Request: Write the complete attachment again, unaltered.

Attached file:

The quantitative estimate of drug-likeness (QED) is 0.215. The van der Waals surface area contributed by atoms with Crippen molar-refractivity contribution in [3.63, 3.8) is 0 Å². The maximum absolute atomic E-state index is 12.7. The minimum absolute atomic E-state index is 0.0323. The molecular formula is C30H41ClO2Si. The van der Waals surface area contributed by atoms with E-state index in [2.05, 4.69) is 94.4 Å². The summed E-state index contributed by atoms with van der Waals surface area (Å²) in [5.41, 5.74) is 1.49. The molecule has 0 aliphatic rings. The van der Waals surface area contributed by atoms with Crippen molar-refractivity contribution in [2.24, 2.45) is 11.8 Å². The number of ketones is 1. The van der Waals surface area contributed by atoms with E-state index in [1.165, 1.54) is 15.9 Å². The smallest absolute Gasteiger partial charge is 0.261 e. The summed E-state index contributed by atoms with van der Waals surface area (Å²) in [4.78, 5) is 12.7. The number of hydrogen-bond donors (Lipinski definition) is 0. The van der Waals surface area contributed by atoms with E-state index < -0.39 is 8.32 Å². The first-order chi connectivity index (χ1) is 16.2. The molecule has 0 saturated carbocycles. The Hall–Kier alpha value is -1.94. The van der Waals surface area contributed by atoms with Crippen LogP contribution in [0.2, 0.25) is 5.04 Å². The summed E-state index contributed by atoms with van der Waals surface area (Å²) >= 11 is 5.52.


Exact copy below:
The quantitative estimate of drug-likeness (QED) is 0.215. The van der Waals surface area contributed by atoms with Crippen molar-refractivity contribution in [3.63, 3.8) is 0 Å². The maximum absolute atomic E-state index is 12.7. The minimum absolute atomic E-state index is 0.0323. The molecular formula is C30H41ClO2Si. The van der Waals surface area contributed by atoms with E-state index in [2.05, 4.69) is 94.4 Å². The summed E-state index contributed by atoms with van der Waals surface area (Å²) in [5.41, 5.74) is 1.49. The molecule has 0 aliphatic rings. The van der Waals surface area contributed by atoms with Crippen molar-refractivity contribution in [2.24, 2.45) is 11.8 Å². The number of ketones is 1. The van der Waals surface area contributed by atoms with E-state index in [1.165, 1.54) is 15.9 Å². The smallest absolute Gasteiger partial charge is 0.261 e. The summed E-state index contributed by atoms with van der Waals surface area (Å²) in [4.78, 5) is 12.7. The number of hydrogen-bond donors (Lipinski definition) is 0. The van der Waals surface area contributed by atoms with E-state index < -0.39 is 8.32 Å². The first-order chi connectivity index (χ1) is 16.2. The molecule has 0 saturated carbocycles. The Hall–Kier alpha value is -1.94. The van der Waals surface area contributed by atoms with Crippen LogP contribution in [0.2, 0.25) is 5.04 Å². The summed E-state index contributed by atoms with van der Waals surface area (Å²) >= 11 is 5.52.